How can you uphold a lie when you know it might destroy your family?
It is 1356, seven years since the Black Death ravaged Meonbridge, turning society upside down. Margaret, Lady de Bohun, is horrified when her husband lies about their grandson Dickon’s entitlement to inherit Meonbridge. She knows that Richard lied for the very best of reasons – to safeguard his family and its future – but lying is a sin. Yet she has no option but to maintain her husband’s falsehood…
Margaret’s companion, Matilda Fletcher, decides that the truth about young Dickon’s birth really must be told, if only to Thorkell Boune, the man she’s set her heart on winning. But Matilda’s “honesty” serves only her own interests, and she’s oblivious to the potential for disaster.
For Thorkell won’t scruple to pursue exactly what he wants, by whatever means are necessary, no matter who or what gets in his way…
-When and where do you prefer to write?
In terms of “where”, I do actually have an office in my house. I worked from home, as a technical author, for three decades, so I’ve almost always had a “room of my own”. So that is usually where I write my novels. It’s a good place to write because it’s light and comfortable, I have all my important books around me, and my computer has a very large screen. Having said that, I do sometimes write – on a laptop – elsewhere in the house, including the kitchen, the dining room and the garden, or indeed away from home when necessary. As for “when”, well, just about any time. I’m retired from full-time work, so I can please myself when I write. I daresay I should still have some sort of schedule but I’m afraid I don’t. I write at any time of day, for a couple of hours or lots of hours at a time. Though if I’m getting towards the end of a first draft, I’m quite likely just to keep going even into the wee small hours, in the urgent need to finish…
– Do you have a certain ritual?
No, no ritual at all. My writing is pretty ad hoc…
– Is there a drink or some food that keeps you company while you write?
Not really, though I do drink quite a lot of tea – mostly decaffeinated Indian tea but sometimes ginger or camomile…
– What is your favourite book?
I have many favourites, but I will choose the Luttrell Psalter, a massive 14th century book of prayers that is lavishly illuminated with images of mediaeval life and of the most extraordinarily bizarre creatures. I have a facsimile of it (it lives in the British Library) and I love it to bits. I couldn’t bear to be parted from it!
– Do you consider writing a different genre in the future?
Before I embarked on writing historical fiction, I’d written one and a half contemporary women’s novels (or perhaps “domestic noir”). I still quite like those stories and the characters and I do have in the back of my mind that, some day, I might try and polish the first one and finish the second. I’d like to do that. I’ve tried writing children’s fiction too, but I don’t think I’m much good at it, so I probably won’t go back to that… I really enjoy reading crime fiction and would love to be able to write a juicy murder mystery but I honestly can’t imagine ever being able to! So, no, I think, on balance, I’ll probably stick to histfic!
– Do you sometimes base your characters on people you know?
No, I can honestly say that I never have…
-Do you take a notebook everywhere in order to write down ideas that popup?
Well, I know I should do but I mostly forget. But I do always have my phone with me so, if I think of something while I’m out, I can always make a note of it in the Notes app, and I have been known to dictate into it a brilliant snippet of scene or dialogue that’s just popped into my head!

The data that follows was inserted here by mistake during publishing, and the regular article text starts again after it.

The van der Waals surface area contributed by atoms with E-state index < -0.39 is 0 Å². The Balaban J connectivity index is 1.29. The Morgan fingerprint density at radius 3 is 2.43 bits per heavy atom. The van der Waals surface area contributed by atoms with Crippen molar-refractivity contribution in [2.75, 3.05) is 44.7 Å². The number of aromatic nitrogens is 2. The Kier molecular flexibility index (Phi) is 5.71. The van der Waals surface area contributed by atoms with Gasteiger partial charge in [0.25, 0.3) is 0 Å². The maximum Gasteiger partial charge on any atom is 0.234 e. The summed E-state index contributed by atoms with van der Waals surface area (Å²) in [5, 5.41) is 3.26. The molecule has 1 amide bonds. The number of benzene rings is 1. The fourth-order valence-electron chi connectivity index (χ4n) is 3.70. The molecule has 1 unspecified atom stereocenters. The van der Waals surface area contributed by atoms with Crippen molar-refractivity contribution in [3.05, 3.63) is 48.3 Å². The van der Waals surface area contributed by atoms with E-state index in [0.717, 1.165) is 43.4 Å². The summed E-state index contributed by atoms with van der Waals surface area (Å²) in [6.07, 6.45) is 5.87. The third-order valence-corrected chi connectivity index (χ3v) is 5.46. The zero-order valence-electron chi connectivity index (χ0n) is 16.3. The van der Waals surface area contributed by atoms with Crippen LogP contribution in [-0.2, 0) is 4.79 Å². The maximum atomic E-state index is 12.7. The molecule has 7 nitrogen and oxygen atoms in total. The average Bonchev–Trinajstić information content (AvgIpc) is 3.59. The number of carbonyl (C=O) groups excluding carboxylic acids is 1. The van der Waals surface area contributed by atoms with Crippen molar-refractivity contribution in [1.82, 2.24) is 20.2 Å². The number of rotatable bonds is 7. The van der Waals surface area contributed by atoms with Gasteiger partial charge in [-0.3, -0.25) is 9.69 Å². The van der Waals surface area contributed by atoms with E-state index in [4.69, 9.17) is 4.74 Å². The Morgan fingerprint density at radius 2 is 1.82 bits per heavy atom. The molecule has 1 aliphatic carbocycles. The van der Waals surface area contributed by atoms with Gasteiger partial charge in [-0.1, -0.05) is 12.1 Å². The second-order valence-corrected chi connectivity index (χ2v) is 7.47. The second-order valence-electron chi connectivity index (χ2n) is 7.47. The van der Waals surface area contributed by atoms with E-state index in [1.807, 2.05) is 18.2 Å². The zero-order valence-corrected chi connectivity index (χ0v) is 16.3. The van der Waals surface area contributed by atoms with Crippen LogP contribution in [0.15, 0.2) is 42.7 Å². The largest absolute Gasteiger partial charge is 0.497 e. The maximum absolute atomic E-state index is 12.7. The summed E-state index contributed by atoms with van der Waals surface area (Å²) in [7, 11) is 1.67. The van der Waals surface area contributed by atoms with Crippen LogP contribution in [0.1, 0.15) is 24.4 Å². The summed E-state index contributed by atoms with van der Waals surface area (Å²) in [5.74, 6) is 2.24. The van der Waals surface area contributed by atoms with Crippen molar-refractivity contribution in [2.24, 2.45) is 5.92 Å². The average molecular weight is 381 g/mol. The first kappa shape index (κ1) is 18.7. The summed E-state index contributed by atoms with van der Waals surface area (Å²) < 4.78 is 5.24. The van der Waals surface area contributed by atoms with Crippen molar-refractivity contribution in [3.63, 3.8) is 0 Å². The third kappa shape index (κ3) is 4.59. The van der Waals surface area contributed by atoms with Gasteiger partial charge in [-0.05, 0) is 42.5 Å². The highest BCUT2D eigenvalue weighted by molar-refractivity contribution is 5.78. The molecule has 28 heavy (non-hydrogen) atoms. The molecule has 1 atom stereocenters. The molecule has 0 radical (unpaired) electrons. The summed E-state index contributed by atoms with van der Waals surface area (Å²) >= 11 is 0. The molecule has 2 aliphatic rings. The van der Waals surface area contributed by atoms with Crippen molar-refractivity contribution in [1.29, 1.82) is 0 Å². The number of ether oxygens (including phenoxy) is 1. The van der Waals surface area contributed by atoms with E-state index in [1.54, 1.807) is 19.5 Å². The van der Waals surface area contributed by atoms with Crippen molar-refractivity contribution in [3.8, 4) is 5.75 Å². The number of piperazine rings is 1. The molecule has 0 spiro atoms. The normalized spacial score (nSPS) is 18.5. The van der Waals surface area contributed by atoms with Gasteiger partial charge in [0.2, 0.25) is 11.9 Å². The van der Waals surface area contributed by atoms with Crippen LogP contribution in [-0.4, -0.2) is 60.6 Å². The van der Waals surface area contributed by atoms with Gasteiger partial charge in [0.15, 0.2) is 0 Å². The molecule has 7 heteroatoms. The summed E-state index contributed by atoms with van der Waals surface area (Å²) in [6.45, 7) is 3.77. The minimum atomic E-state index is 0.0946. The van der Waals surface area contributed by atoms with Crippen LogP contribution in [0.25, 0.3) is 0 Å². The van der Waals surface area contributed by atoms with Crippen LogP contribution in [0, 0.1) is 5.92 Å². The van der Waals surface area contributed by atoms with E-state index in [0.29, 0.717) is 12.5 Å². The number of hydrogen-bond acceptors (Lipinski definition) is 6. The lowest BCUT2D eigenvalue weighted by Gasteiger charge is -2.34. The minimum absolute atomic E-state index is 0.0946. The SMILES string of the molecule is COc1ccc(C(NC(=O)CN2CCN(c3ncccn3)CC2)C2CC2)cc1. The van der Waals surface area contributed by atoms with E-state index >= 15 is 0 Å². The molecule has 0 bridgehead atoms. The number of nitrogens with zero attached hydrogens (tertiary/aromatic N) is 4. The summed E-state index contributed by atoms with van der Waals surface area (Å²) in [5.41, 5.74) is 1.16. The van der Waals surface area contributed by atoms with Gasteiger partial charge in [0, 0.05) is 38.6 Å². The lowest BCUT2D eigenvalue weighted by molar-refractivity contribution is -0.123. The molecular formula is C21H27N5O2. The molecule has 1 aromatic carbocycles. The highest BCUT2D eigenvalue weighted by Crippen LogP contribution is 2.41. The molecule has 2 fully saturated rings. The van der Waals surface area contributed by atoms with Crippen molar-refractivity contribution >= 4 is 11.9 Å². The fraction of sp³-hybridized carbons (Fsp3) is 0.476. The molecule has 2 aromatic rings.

-Which genre do you not like at all?
I don’t know really. I never read erotica, or raunchy romance, so I guess I don’t like those. But also I hardly ever read anything that might be science fiction or fantasy, but I don’t think that’s because I don’t like either of them, just that there are so many other books to read that I find more immediately appealing!
-If you had the chance to co-write a book, whom would it be with?
I can’t imagine sharing writing with someone else. I’m much too self-centred to do that. So I’m afraid I’ll have to pass on that question.
-If you should travel to a foreign country to do research, which one would you chose and why?
My Meonbridge Chronicles are set in England, so I’ve no need of research trips to foreign parts. But I do have an as-yet-unpublished novel, also set mostly in 14th century England but which has a few scenes set in Genoa, in Italy. I haven’t been there, so a research trip would be very pleasant, if not strictly essential…
Thank you, Carolyn Hughes and Rachel’s Random Resources.
About the author
CAROLYN HUGHES was born in London, but has lived most of her life in Hampshire. After completing a degree in Classics and English, she started her working life as a computer programmer, in those days a very new profession. But it was when she discovered technical authoring that she knew she had found her vocation. She spent the next few decades writing and editing all sorts of material, some fascinating, some dull, for a wide variety of clients, including an international hotel group, medical instrument manufacturers and the government.
She has written creatively for most of her adult life, but it was not until her children grew up and flew the nest several years ago that writing historical fiction took centre stage in her life. She has a Master’s degree in Creative Writing from Portsmouth University and a PhD from the University of Southampton.
De Bohun’s Destiny is the third novel in the MEONBRIDGE CHRONICLES series. A fourth novel is under way.
You can connect with Carolyn through her website http://www.carolynhughesauthor.com and social media:
Social Media Links